It’s been a tough start to the school year for Warren Elementary School students, staff, parents and a community and, hopefully, that’s all behind them now that the school has reopened after being closed for mold, flooding and asbestos since September 5.
While administrators, contractors and remediators were working around the clock to get the school open again, students and staff set up shop at Sugarbush where the on-mountain classroom offered many learning experiences and opportunities that their regular campus did not.
During their stay at Sugarbush, students were able to watch new lifts getting load-tested, they enjoyed nature hikes, they spent time with Sugarbush staff learning about what constitutes a healthy stream, they learned a bit about how grooming machines worked and they all got plenty of exercise hiking from the drop-off area to The Schoolhouse and Valley House.
“Sugarbush was wonderful, very generous and very easy to work with,” said school principal Beth Peterson.
Back in her regular office this week – which she said is not yet done or set up – she said the school was functioning as normal, with the exception of the kitchen (which is closed) and the art room. A hot water heater failure in the kitchen flooded the art room below and led to the discovery of mold in the kitchen.
According to Ray Daigle, facilities manager for the Harwood Unified Union School District, the kitchen will need to be deconstructed and reconstructed to deal with mold underneath the dishwashing pit.
School staff, teachers, custodians, friends and family worked last Friday, September 22, and through the weekend to get the school ready for opening day on Monday, September 25, Peterson said.
The troubles for Warren began with a flood caused by a faulty roof installation that was part of a major building envelope renovation that had been underway since June. That $2.55 million project was designed to basically rewrap and reroof the building and fix HVAC issues. The faulty roof seam led to flooding during extensive rains on Sunday, September 3, which initially closed the school until Thursday, September 7.
But, in cleaning up the flood, workers discovered asbestos that had been disturbed during the flooding and discovered pre-existing black mold. That led to an extended closure that saw kids start school at Sugarbush on September 11 with the intention of them being there for one week.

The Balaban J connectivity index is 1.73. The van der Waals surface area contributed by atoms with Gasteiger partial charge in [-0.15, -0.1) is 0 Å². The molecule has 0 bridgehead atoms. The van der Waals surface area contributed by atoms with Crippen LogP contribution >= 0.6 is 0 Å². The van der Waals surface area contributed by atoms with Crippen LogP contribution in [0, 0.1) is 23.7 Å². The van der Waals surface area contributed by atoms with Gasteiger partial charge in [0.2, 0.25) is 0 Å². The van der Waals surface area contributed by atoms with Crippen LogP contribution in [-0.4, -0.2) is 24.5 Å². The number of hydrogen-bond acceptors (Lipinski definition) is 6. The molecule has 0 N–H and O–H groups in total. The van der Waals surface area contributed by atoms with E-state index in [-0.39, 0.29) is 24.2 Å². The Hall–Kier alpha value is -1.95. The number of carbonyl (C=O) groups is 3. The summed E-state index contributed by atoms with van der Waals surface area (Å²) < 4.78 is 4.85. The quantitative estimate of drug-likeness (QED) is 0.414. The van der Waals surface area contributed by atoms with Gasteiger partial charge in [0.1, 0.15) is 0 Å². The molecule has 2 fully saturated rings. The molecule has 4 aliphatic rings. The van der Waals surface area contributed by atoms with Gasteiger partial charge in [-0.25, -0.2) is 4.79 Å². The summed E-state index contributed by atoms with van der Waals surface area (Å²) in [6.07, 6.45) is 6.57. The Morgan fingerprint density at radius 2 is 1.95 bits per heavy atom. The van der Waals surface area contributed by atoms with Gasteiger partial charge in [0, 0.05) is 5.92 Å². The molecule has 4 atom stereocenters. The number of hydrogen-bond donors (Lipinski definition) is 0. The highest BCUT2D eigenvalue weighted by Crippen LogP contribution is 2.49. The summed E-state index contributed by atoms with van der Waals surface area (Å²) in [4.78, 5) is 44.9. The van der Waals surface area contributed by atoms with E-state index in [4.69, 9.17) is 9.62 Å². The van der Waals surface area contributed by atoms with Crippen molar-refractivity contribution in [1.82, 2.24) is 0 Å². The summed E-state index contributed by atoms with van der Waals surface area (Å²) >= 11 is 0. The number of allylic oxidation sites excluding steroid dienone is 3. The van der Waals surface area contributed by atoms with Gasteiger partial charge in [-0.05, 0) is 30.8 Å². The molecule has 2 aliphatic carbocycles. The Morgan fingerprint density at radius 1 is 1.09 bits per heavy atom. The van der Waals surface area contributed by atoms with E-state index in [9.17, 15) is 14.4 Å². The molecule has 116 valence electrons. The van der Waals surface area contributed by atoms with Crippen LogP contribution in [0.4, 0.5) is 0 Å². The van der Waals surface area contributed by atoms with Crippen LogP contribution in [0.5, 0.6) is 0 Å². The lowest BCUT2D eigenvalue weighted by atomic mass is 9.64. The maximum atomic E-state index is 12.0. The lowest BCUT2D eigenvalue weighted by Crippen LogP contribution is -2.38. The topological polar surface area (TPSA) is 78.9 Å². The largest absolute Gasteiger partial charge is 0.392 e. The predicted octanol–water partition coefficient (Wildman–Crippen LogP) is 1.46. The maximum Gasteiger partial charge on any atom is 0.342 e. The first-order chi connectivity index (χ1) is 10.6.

When the kitchen and hot water heater issue led to more mold and spots of mold were found in other parts of the building including the library, their stay at Sugarbush was extended another week.
Air quality tests showed that it is safe for kids to return to the school and while there are still parts of the $2.55 million project that are on deadline to be fixed by October 1, there are a few things that will wait for fall or winter or February break to be completed.
“For roof flood remediation, it's just the new flooring I mentioned last time that still needs to be done and my office (just needs a bit of painting as this point). Common areas (cafeteria and hallways) will likely be done over the Indigenous People's weekend and classrooms not until the February break to leave time for packing up and setting up once again (for four classrooms). For the renovation project, that is scheduled to be done by October 1 and it will be tight is the last word I heard. The punch lists are being done and the siding is still being finished,” Peterson said.
Without a kitchen, Warren kids are having their breakfasts and lunches made at Harwood Union and brought in daily, which Peterson said is working well so far, after only a few days.
“We’re still putting together our temporary kitchen and need some new outlets in the cafeteria for the equipment,” she said.
“For the kitchen, we are still assessing the situation. The remediation company will be removing the old floor and parts of the walls to see what is under them. We won't know the extent of the needs until then. Today (September 26) we got the room ready for that work to start by removing equipment. We need to work with our insurance company and get the full picture of the needs and then see what they will cover. They have agreed to the new floor and the temporary kitchen so far as I know,” she added.
Peterson herself is not dealing with the multiple insurance companies involved in sorting about liability for the leak, its damage, the attendant asbestos disruption and the pre-existing mold. That is being handled at the central office.